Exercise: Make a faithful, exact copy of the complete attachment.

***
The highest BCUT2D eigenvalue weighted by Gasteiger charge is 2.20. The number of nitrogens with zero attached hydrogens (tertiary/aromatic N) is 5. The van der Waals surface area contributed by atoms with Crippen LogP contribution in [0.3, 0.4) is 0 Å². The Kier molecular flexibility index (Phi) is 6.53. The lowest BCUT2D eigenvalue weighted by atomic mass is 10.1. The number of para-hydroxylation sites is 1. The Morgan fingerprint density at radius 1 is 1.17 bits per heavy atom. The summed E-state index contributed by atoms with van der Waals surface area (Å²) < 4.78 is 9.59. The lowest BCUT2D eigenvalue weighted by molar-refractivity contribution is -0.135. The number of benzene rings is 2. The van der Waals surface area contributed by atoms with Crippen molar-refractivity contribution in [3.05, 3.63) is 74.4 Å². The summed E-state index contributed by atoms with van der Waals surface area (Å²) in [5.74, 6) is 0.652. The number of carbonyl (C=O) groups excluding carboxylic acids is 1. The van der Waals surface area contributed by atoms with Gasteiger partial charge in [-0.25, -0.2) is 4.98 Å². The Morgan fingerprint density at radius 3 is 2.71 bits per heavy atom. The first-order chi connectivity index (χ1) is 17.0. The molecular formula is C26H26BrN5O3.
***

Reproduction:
The highest BCUT2D eigenvalue weighted by Gasteiger charge is 2.20. The number of nitrogens with zero attached hydrogens (tertiary/aromatic N) is 5. The van der Waals surface area contributed by atoms with Crippen LogP contribution in [0.3, 0.4) is 0 Å². The Kier molecular flexibility index (Phi) is 6.53. The lowest BCUT2D eigenvalue weighted by atomic mass is 10.1. The number of para-hydroxylation sites is 1. The Morgan fingerprint density at radius 1 is 1.17 bits per heavy atom. The summed E-state index contributed by atoms with van der Waals surface area (Å²) < 4.78 is 9.59. The lowest BCUT2D eigenvalue weighted by molar-refractivity contribution is -0.135. The number of benzene rings is 2. The van der Waals surface area contributed by atoms with Crippen molar-refractivity contribution in [3.05, 3.63) is 74.4 Å². The summed E-state index contributed by atoms with van der Waals surface area (Å²) in [5.74, 6) is 0.652. The number of carbonyl (C=O) groups excluding carboxylic acids is 1. The van der Waals surface area contributed by atoms with Gasteiger partial charge in [-0.25, -0.2) is 4.98 Å². The Morgan fingerprint density at radius 3 is 2.71 bits per heavy atom. The first-order chi connectivity index (χ1) is 17.0. The molecular formula is C26H26BrN5O3.